Under his administration as Governor of South Carolina (18601862), the state seceded and demanded the surrender of the federal forts in Charleston harbor. He strongly advocated the secession of the Southern states but he did not sign the SC Ordinance of Secession, as is commonly reported. He protested against Major Robert Anderson's removal from Fort Moultrie to Fort Sumter, and offered to acquire the fort from the United States as part of an equitable settlement of the assets and debts of what Pickens considered to be now-dissolved federal union.
On January 9, 1861, Governor Pickens sanctioned the firing upon the relief steamship Star of the West, which was bringing supplies to Maj. Anderson's beleaguered garrison. In a letter dated January 12, 1861, Pickens demanded of President Buchanan that he surrender Fort Sumter because, "I regard that possession is not consistent with the dignity or safety of the State of South Carolina."
He also approved of the subsequent bombardment of Fort Sumter. He remained a fervent supporter of states rights.
Pickens was a member of the SC Constitutional Convention called in September of 1865 shortly after the end of the American Civil War. He was one of more than 100 representatives from around the state, many of them drawn from the heart of South Carolina society. During the convention, Pickens introduced a motion to repeal the Ordinance of Secession. It was almost breathtakingly brief, according to proceedings recorded by the Charleston Courier:
"We, the Delegates of the People of the State of South Carolina, in General Convention met, do Ordain: That the ordinance passed in convention, 20 December 1860, withdrawing this State from the Federal Union, be and the same is hereby repealed."
According to the New York Times: The passage was received in silence strikingly suggestive when one remembered with what dramatic applause the ordinance of secession was proclaimed passed.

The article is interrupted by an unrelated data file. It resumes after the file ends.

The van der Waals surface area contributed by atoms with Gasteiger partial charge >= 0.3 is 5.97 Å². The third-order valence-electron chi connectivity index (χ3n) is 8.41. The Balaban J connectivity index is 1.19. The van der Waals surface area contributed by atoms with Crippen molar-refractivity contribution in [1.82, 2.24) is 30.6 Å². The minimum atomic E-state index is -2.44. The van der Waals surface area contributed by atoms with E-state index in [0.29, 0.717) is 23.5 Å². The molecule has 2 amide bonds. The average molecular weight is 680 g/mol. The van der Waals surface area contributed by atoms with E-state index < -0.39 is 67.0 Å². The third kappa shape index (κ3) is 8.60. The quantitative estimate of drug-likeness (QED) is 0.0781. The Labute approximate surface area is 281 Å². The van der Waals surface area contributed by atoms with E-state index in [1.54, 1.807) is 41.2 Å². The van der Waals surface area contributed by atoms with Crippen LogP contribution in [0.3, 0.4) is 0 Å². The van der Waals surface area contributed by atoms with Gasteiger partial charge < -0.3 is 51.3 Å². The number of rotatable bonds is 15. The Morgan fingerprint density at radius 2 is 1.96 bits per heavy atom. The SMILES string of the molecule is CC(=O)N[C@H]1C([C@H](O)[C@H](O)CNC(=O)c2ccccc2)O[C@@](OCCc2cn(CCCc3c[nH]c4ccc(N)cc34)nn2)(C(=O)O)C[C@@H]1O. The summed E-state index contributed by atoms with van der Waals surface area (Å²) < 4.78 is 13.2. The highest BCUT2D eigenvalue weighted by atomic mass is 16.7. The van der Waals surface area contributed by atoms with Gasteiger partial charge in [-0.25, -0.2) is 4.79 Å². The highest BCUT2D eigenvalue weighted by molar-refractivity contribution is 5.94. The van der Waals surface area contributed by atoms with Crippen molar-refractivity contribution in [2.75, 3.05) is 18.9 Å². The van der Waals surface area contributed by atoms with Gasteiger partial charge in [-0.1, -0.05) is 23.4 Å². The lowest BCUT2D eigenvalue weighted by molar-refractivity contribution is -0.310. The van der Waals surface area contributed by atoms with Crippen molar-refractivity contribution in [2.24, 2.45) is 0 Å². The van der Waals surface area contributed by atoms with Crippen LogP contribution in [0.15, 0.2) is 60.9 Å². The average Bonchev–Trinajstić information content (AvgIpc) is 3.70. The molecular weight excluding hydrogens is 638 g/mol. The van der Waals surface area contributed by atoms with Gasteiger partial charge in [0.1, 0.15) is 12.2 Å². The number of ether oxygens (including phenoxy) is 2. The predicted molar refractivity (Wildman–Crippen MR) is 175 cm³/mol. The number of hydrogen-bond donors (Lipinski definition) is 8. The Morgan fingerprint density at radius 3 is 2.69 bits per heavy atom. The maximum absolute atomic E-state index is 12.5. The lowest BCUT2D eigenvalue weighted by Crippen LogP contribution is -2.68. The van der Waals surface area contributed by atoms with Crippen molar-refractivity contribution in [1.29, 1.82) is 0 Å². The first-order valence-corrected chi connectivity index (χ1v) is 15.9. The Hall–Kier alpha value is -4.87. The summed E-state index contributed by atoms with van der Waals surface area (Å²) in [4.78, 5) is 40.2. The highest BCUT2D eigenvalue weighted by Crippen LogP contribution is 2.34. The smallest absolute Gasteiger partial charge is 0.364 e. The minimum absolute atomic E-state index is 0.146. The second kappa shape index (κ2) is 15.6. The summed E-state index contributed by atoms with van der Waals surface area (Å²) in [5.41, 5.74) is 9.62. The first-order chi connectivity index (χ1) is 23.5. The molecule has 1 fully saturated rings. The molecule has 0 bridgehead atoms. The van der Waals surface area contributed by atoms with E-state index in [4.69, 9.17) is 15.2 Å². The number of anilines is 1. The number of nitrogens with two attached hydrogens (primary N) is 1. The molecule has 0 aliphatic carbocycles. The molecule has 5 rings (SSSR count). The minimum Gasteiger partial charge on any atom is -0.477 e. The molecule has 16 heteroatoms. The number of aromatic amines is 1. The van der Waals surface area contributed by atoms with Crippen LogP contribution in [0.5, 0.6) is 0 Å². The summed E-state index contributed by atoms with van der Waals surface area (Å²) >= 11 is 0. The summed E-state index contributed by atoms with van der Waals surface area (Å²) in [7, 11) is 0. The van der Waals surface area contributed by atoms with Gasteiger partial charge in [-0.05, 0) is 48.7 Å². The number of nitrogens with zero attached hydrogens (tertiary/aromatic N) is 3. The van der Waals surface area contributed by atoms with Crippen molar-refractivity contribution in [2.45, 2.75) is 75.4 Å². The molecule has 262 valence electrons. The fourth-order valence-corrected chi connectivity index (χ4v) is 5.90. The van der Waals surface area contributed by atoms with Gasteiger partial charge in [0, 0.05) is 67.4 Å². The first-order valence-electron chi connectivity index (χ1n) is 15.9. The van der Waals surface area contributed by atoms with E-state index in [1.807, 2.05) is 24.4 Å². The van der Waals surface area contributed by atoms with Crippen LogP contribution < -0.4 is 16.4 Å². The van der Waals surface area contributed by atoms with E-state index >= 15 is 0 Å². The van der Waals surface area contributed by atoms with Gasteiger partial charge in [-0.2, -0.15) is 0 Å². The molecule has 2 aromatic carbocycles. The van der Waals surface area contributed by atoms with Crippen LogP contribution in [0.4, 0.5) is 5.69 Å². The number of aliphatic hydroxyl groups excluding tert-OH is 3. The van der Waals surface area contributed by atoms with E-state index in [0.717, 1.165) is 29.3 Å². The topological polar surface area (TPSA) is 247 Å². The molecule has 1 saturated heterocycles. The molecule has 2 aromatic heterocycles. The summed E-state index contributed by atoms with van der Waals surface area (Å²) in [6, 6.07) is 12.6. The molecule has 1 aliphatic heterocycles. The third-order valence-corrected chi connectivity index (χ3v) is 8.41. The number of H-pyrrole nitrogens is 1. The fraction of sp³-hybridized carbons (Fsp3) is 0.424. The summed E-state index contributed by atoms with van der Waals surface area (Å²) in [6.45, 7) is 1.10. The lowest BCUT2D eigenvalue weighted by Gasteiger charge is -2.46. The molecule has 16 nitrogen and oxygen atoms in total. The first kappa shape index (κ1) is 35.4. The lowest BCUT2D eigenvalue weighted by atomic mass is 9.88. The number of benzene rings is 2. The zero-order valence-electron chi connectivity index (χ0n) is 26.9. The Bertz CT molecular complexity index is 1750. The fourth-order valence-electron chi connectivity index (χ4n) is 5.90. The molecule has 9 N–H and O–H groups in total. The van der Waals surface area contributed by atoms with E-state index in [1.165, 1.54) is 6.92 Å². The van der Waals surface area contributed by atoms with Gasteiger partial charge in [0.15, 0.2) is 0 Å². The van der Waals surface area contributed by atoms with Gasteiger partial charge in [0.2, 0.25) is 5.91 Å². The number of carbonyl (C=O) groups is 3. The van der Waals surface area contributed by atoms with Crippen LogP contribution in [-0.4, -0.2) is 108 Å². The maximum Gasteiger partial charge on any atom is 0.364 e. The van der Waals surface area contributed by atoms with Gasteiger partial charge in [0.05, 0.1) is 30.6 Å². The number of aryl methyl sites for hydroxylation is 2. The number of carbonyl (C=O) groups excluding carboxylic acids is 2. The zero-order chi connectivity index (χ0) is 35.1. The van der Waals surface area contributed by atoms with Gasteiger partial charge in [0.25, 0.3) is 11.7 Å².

The motion passed by a vote of 105-3 with the only dissenting votes coming from three delegates from the Barnwell District: A.P. Aldrich, J.J. Brabham, and J.M. Whetstone. Pickens counseled against inaction, according to historian Francis Butler Simkins.
It doesnt become South Carolina to vapor or swell or strut or brag or bluster or threat or swagger, Pickens said... She bids us bind up her wounds and pour on the oil of peace.
Gov. Francis Wilkinson Pickens left office on December 17, 1862, retired from public life, and returned to Edgefield. However, he was persuaded to represent the Edgefield District at the 1865 Constitutional Convention where he supported President Andrew Johnson's reconstruction plan. Believing that he would receive a presidential pardon for this service, he was disappointed when it never came.
On January 25, 1869, Francis Wilkinson Pickens died in Edgefield, SC, and was buried at Willowbrook Cemetery in Edgefield County.
Francis Wilkinson Pickens, (grandson of Revolutionary War Brig. Gen. Andrew Pickens), a U.S. Representative from South Carolina; born on a plantation on the Toogoodoo River, St. Pauls Parish, Colleton District, SC, April 7, 1805; completed preparatory studies; attended Franklin College, Athens, GA, and was graduated from South Carolina College (now the University of South Carolina) at Columbia; studied law; was admitted to the bar and commenced practice in Edgefield District in 1829; engaged in planting; member of the State House of Representatives 1832-1833; elected as a Nullifier to the 23rd U.S. Congress to fill the vacancy caused by the resignation of George McDuffie; re-elected as a Nullifier to the 24th and 25th U.S. Congresses and elected as a Democrat to the 26th and 27th U.S. Congresses and served from December 8, 1834, to March 3, 1843; chairman, Committee on Foreign Affairs (26th U.S. Congress); member of the SC Senate 1844-1846; member of the Nashville southern convention in 1850; delegate to the Democratic National Convention in 1856; unsuccessful candidate for the United States Senate in 1857 to fill the vacancy caused by the death of Andrew P. Butler; Minister to Russia 1858-1860; Governor of South Carolina 1860-1862; died in Edgefield, Edgefield County, SC, January 25, 1869; interment in Edgefield Cemetery.